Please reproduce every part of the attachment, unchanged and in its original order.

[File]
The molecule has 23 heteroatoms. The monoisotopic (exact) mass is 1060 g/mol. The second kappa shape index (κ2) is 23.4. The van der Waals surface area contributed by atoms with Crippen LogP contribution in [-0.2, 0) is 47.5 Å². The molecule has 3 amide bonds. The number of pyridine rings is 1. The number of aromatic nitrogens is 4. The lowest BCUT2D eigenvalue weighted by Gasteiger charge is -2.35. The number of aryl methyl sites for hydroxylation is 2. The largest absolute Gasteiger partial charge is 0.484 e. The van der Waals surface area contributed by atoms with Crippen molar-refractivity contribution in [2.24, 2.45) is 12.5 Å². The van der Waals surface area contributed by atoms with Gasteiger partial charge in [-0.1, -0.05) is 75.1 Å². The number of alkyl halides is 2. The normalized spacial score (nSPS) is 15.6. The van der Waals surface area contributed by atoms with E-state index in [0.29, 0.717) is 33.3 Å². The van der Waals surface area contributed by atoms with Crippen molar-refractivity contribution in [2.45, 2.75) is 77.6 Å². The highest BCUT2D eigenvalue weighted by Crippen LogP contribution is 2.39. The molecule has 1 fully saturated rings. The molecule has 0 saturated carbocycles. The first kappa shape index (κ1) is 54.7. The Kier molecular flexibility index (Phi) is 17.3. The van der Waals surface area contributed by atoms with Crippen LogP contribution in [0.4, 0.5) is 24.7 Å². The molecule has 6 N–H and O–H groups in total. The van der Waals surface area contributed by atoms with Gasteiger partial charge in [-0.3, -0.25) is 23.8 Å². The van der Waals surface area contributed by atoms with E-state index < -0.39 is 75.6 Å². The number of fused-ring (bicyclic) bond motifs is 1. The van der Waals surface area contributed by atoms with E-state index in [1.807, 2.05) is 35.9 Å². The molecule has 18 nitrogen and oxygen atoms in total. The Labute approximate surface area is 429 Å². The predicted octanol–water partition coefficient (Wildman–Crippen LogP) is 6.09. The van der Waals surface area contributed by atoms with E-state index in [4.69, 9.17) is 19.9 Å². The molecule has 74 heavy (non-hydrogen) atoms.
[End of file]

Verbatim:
The molecule has 23 heteroatoms. The monoisotopic (exact) mass is 1060 g/mol. The second kappa shape index (κ2) is 23.4. The van der Waals surface area contributed by atoms with Crippen LogP contribution in [-0.2, 0) is 47.5 Å². The molecule has 3 amide bonds. The number of pyridine rings is 1. The number of aromatic nitrogens is 4. The lowest BCUT2D eigenvalue weighted by Gasteiger charge is -2.35. The number of aryl methyl sites for hydroxylation is 2. The largest absolute Gasteiger partial charge is 0.484 e. The van der Waals surface area contributed by atoms with Crippen molar-refractivity contribution in [2.24, 2.45) is 12.5 Å². The van der Waals surface area contributed by atoms with Gasteiger partial charge in [-0.1, -0.05) is 75.1 Å². The number of alkyl halides is 2. The normalized spacial score (nSPS) is 15.6. The van der Waals surface area contributed by atoms with E-state index in [0.29, 0.717) is 33.3 Å². The van der Waals surface area contributed by atoms with Crippen molar-refractivity contribution in [2.45, 2.75) is 77.6 Å². The highest BCUT2D eigenvalue weighted by Crippen LogP contribution is 2.39. The molecule has 1 fully saturated rings. The molecule has 0 saturated carbocycles. The first kappa shape index (κ1) is 54.7. The Kier molecular flexibility index (Phi) is 17.3. The van der Waals surface area contributed by atoms with Crippen LogP contribution in [0.4, 0.5) is 24.7 Å². The molecule has 6 N–H and O–H groups in total. The van der Waals surface area contributed by atoms with Gasteiger partial charge in [-0.3, -0.25) is 23.8 Å². The van der Waals surface area contributed by atoms with E-state index < -0.39 is 75.6 Å². The number of fused-ring (bicyclic) bond motifs is 1. The van der Waals surface area contributed by atoms with E-state index in [1.807, 2.05) is 35.9 Å². The molecule has 18 nitrogen and oxygen atoms in total. The Labute approximate surface area is 429 Å². The predicted octanol–water partition coefficient (Wildman–Crippen LogP) is 6.09. The van der Waals surface area contributed by atoms with E-state index in [4.69, 9.17) is 19.9 Å². The molecule has 74 heavy (non-hydrogen) atoms.